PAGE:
Meanwhile, the Prince and Princess of Wales were to view flowers left outside Sandringham House in Norfolk, in eastern England.
King Charles III, the new monarch, spent a day in private.
LONDON — Standing in line to see the queen’s coffin as it lies in state in London is proving a test of patience and stamina for thousands of people.
By late Thursday morning, the line had grown to about 3½ miles (5.6 kilometers) long on the south bank of the River Thames, reaching as far as Tower Bridge.
Authorities warn those planning to come: “You will need to stand for many hours, possibly overnight, with very little opportunity to sit down, as the queue will keep moving.”
The closed coffin sits on a raised platform, called a catafalque, inside Westminster Hall in the Houses of Parliament.
Visitors go through airport-style security. Only small bags are permitted.
The venue is to stay open 24 hours a day until just after dawn on Monday, the day of the queen’s state funeral.
LONDON — The spiritual leader of the Church of England has been meeting mourners in the long line of people waiting patiently to pay their last respects to Queen Elizabeth II.
Wearing a high-visibility vest, Archbishop of Canterbury Justin Welby was on hand Thursday to speak to some of the thousands of people in the queue along the south bank of the River Thames.
He paid tribute to the late monarch, who died last Thursday at age 96, ending a 70-year reign.
“She was someone you could trust totally, completely and absolutely, whose wisdom was remarkable,” he said.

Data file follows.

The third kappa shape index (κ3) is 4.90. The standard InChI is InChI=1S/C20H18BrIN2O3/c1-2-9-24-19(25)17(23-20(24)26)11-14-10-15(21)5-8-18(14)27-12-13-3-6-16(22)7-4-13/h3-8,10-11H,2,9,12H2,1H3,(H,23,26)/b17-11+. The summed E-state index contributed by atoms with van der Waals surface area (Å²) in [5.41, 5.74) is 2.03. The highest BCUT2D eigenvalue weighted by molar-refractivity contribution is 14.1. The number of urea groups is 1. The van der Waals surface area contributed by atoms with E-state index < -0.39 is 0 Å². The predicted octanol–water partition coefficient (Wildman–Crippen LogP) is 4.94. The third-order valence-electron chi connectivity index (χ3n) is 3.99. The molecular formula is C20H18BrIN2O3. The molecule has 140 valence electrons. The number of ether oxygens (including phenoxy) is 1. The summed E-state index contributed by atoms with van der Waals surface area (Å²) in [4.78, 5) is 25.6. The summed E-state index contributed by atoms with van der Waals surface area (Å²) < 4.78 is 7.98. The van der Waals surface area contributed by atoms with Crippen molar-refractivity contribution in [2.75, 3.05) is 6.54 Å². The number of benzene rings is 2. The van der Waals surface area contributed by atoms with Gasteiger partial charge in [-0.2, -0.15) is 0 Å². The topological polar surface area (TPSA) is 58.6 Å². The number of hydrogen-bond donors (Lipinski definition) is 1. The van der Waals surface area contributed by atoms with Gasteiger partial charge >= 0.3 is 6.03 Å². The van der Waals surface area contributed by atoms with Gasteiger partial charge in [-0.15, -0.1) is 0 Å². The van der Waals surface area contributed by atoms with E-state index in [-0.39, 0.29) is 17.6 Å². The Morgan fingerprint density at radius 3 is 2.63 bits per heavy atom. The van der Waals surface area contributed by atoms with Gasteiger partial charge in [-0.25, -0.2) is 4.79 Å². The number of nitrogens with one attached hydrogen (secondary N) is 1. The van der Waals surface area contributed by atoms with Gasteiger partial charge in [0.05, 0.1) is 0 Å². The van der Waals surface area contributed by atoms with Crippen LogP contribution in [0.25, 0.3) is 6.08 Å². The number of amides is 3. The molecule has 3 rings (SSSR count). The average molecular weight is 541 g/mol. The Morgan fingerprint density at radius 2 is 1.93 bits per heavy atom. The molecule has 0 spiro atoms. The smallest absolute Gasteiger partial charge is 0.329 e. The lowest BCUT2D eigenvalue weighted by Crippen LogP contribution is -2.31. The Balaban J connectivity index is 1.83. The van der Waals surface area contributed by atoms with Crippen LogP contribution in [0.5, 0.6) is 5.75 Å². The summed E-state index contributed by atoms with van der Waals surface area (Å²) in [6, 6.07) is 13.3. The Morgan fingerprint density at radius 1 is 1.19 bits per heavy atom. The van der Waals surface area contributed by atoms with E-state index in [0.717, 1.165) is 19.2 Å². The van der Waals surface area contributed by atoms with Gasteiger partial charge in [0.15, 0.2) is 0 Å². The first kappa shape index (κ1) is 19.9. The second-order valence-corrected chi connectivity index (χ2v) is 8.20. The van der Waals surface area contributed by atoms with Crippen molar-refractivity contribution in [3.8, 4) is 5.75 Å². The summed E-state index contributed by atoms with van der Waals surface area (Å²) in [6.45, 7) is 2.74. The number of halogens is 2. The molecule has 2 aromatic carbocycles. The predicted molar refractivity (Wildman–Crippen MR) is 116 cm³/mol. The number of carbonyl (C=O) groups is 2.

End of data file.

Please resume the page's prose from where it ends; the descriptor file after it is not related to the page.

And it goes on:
Her death and transfer of the crown to her son, King Charles III, “means we will move seamlessly to another person who will demonstrate service for the country, and see their role not as over everyone, but to serve the country and the constitution,” Welby said.
LONDON — Thousands of people have stood in line through the night in London, waiting their turn to view Queen Elizabeth II’s coffin as it lies in state.
Authorities said the line on Thursday stretched about 2.6 miles (4.2 kilometers) along the south bank of the River Thames.
The queen’s flag-draped oak coffin is lying in state at 900-year-old Westminster Hall for four days before her funeral on Monday.
People, hushed and somber, streamed past each side of the coffin.
Military detachments standing guard are rotated every 20 minutes.
One of the ceremonial guards appeared to faint early Thursday and fell off the raised platform. His condition was not immediately clear.
The queen died in Scotland last Thursday at age 96, ending a 70-year reign.
PARIS — French President Emmanuel Macron has sent King Charles III his condolences and offered him his full support in addressing “common challenges.”
Those challenges include “the protection of the climate and the planet,” a statement from the French presidency said.
Before he became monarch after last week’s death of his mother, Queen Elizabeth II, King Charles often spoke out on those issues. But as sovereign he is expected to tread more carefully in his political comments.
Macron spoke with the king by phone on Wednesday. He said on Twitter he will attend the Queen’s funeral.